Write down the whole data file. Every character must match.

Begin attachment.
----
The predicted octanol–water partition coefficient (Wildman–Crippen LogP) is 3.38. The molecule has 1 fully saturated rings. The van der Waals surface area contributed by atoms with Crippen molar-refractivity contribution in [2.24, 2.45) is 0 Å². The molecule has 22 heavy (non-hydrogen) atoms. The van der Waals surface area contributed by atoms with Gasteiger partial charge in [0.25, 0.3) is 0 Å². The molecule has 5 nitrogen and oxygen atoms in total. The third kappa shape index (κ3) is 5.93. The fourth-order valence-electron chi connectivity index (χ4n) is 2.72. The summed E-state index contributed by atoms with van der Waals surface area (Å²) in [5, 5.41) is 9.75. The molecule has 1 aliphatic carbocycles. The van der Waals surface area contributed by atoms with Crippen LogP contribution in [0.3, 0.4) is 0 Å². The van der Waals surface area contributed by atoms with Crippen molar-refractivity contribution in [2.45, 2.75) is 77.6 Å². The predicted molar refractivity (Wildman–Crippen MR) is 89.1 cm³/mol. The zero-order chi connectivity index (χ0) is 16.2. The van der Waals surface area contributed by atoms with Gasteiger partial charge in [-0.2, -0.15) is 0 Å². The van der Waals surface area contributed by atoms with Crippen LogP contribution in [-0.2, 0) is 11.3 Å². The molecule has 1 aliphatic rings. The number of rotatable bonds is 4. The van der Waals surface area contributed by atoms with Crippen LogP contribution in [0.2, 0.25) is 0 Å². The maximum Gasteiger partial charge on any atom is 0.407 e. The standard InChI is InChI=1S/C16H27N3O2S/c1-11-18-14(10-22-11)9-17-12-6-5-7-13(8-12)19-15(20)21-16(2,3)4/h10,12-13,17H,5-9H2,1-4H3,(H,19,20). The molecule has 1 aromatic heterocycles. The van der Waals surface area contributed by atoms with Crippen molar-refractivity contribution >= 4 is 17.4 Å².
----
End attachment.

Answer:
The predicted octanol–water partition coefficient (Wildman–Crippen LogP) is 3.38. The molecule has 1 fully saturated rings. The van der Waals surface area contributed by atoms with Crippen molar-refractivity contribution in [2.24, 2.45) is 0 Å². The molecule has 22 heavy (non-hydrogen) atoms. The van der Waals surface area contributed by atoms with Gasteiger partial charge in [0.25, 0.3) is 0 Å². The molecule has 5 nitrogen and oxygen atoms in total. The third kappa shape index (κ3) is 5.93. The fourth-order valence-electron chi connectivity index (χ4n) is 2.72. The summed E-state index contributed by atoms with van der Waals surface area (Å²) in [5, 5.41) is 9.75. The molecule has 1 aliphatic carbocycles. The van der Waals surface area contributed by atoms with Crippen LogP contribution in [0.3, 0.4) is 0 Å². The van der Waals surface area contributed by atoms with Crippen molar-refractivity contribution in [2.45, 2.75) is 77.6 Å². The predicted molar refractivity (Wildman–Crippen MR) is 89.1 cm³/mol. The zero-order chi connectivity index (χ0) is 16.2. The van der Waals surface area contributed by atoms with Gasteiger partial charge in [-0.2, -0.15) is 0 Å². The van der Waals surface area contributed by atoms with Crippen LogP contribution in [-0.2, 0) is 11.3 Å². The molecule has 1 aliphatic rings. The number of rotatable bonds is 4. The van der Waals surface area contributed by atoms with Crippen LogP contribution in [0.2, 0.25) is 0 Å². The maximum Gasteiger partial charge on any atom is 0.407 e. The standard InChI is InChI=1S/C16H27N3O2S/c1-11-18-14(10-22-11)9-17-12-6-5-7-13(8-12)19-15(20)21-16(2,3)4/h10,12-13,17H,5-9H2,1-4H3,(H,19,20). The molecule has 1 aromatic heterocycles. The van der Waals surface area contributed by atoms with Crippen molar-refractivity contribution >= 4 is 17.4 Å².